Children ages 12-17, who have well-controlled asthma, are wanted in a clinical trial to study the effectiveness of mobile devices in an effort to determine the lowest dosage of medication needed to maintain control.
Asthma is a lung condition that causes breathing problems. Many kids and teens with asthma have symptoms when they participate in sports or exercise.
When a person has asthma, two things happen inside the lungs:
Constriction and inflammation make the airways narrower, which may cause:
When this happens, it's called an asthma flare-up.
Students with asthma who exercise and play sports are more likely to have flare-ups. They also might:
Even though exercise may trigger asthma symptoms, students with asthma benefit from being active and playing sports.
But some sports may be better choices for people with asthma. Sports like baseball, golf, and shorter track and field events are less likely to trigger flare-ups. Endurance sports (like long-distance running and cycling) and those that require high-energy output without a lot of rest time (like soccer and basketball) can be more challenging for students with asthma. This is especially true for cold-weather sports, like cross-country skiing or ice hockey.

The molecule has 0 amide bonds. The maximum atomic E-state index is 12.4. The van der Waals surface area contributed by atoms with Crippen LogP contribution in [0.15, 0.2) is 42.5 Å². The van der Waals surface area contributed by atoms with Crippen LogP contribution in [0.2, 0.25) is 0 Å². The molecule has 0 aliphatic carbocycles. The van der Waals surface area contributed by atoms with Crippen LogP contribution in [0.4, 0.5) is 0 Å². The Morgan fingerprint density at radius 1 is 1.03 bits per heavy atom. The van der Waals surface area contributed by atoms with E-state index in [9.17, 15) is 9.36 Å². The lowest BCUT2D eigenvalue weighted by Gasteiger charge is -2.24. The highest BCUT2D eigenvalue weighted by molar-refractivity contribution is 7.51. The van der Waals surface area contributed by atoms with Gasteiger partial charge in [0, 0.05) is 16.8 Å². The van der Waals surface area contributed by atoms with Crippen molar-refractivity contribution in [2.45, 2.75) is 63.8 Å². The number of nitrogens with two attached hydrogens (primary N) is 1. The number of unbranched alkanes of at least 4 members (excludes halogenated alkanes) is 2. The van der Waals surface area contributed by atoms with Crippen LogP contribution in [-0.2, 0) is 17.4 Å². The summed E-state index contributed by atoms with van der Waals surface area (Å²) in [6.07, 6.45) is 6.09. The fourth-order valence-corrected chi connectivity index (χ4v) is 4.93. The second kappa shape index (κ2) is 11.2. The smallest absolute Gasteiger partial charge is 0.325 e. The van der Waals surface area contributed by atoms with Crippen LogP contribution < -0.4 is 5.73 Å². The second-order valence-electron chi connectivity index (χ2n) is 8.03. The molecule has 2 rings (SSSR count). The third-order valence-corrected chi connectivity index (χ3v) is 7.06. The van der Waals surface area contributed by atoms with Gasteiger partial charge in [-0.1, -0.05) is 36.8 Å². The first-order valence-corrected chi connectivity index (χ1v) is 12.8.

Teachers and coaches should make sure that asthma is under control before students exercise or participate in sports. In other words, they shouldn't be having lots of flare-ups.
Ways to help students avoid flare-ups include:
Make sure your students with asthma have written instructions from their doctor (called an asthma action plan). This helps them prevent and manage flare-ups. You should know your students' asthma triggers and allow them to use their medicines when needed. If a student's symptoms don't improve or get worse after taking medicine, call the school nurse or 911.
Reviewed by: Elana Pearl Ben-Joseph, MD
Date reviewed: September 13, 2017